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Analysis targets Historic Use and Questionable Bidding Tactics behind High Salt Prices

ODOT to deliver report and recommendations to Governor Strickland


COLUMBUS (December 15, 2008)Calling for more coordination among agencies responsible for keeping roads safe and passable during winter months, an analysis of the road salt market by the Ohio Department of Transportation (ODOT) points to a combination of historically bad weather, inflexible contract specifications, and questionable bidding tactics as driving forces behind an unprecedented increase in salt prices.

At the request of Governor Ted Strickland, ODOT experts examined the salt market after the state and its local transportation partners experienced dramatic spikes in the price of rock salt, with cost increases ranging from 50%-300% above last year’s prices.

The report, delivered to the Governor’s Office today, details how the salt market significantly departed from the state’s historical experiences in terms of lower competition and higher prices. Among the findings:

Bad weather led to historic consumption: More than 20.3 million tons of salt was used nationally during the 2007-2008 snow season, the second prolonged winter season in three years. Not only did ODOT use a record 906,623 tons of salt, other Midwest states consumed significantly more: Wisconsin, Minnesota, Iowa and Illinois collectively consumed 700,000 tons extra of salt. These states then placed early salt orders to replenish their stockpiles, which depleted reserve supplies and drove up prices.

Contract specifications led to artificial shortages: Ohio uses contracts that set a minimum amount of salt the state guarantees to purchase and a maximum amount the contractor must make available. Typically, the min-max contracts are set at 50-150: the state agrees to buy 50 percent, but may purchase 150 percent of the contract’s volume. As a result, for every one ton a salt supplier is assured to sell, it is legally obligated to stockpile two extra tons of salt. The need for suppliers to maintain such large inventories of salt due to these contracts results in a considerable portion of available materials being taken off the market. In practice, however, it’s unclear whether Ohio’s salt vendors are even able to deliver the full 150 percent of any particular contract.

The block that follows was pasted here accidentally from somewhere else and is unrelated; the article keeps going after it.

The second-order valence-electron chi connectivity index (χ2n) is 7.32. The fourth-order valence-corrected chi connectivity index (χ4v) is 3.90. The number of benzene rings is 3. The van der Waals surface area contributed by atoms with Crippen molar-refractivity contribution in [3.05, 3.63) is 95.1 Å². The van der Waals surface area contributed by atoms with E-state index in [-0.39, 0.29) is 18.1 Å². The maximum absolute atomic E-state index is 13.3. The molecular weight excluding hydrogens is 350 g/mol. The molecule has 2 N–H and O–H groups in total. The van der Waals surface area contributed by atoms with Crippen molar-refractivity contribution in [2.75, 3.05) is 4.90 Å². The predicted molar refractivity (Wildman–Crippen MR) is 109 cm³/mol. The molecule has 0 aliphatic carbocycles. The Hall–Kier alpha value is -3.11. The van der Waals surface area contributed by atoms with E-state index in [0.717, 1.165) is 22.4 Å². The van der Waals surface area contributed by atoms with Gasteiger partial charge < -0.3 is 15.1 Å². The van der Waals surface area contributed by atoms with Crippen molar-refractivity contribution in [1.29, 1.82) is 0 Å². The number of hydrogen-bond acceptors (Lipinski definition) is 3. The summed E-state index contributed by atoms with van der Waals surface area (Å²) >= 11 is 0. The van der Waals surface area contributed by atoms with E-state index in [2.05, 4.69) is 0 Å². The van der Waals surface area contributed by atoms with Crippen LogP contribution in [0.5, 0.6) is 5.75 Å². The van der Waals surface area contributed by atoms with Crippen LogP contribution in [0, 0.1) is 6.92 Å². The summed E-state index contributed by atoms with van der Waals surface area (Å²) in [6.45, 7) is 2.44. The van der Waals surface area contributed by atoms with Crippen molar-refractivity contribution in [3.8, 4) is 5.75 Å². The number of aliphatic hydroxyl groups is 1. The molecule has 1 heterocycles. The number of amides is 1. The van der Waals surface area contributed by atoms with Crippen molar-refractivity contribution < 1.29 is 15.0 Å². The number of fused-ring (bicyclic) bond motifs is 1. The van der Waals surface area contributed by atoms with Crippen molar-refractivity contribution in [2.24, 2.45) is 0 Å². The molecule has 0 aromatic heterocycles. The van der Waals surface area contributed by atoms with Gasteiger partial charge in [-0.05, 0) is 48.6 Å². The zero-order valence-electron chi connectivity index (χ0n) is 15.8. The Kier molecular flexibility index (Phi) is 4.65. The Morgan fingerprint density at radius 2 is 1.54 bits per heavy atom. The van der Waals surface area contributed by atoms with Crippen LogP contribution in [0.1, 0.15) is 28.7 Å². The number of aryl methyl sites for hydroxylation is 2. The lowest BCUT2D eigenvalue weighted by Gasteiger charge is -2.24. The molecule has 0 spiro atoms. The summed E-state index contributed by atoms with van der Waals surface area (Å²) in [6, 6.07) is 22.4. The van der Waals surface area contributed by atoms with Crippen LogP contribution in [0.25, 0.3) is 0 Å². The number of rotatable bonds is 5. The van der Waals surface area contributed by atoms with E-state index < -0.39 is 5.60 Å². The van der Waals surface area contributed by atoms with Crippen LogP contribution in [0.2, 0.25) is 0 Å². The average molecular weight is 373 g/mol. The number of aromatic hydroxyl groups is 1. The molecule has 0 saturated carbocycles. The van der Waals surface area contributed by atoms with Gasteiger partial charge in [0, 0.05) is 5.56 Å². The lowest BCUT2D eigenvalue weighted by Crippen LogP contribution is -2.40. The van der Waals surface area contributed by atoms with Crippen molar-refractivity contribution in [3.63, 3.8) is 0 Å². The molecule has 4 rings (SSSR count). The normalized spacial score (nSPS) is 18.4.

Domestic preferences led to reduced competition: Of the five Midwest salt-producing firms, only Cargill and Morton Salt operate mines in Ohio. Under the state’s domestic preference statutes, these two firms are guaranteed to win contracts when competing against each other. During this year’s state bidding process, however, ODOT received only one bid in many counties from either firm; Morton and Cargill never competed head-to-head. Revising the current domestic preference rules could encourage more competition and eliminate the type of county-by-county monopolization behavior experienced across the state.

 The analysis also offers recommendations for future salt contracts which should reduce the likelihood of a repeated spike next season. Most notable is a recommendation to encourage more local governments to work closely with ODOT to purchase salt.

The report suggests that Ohio agencies work together to develop an information network to buy and sell salt between one another, thereby allowing agencies with too much and those with too little to share their pre-existing salt inventories before purchasing more salt from the mines.

To read the full report,  click here.

For more information contact: Scott Varner, ODOT Communications, at (614) 644-8640
or your local ODOT District Communications Office.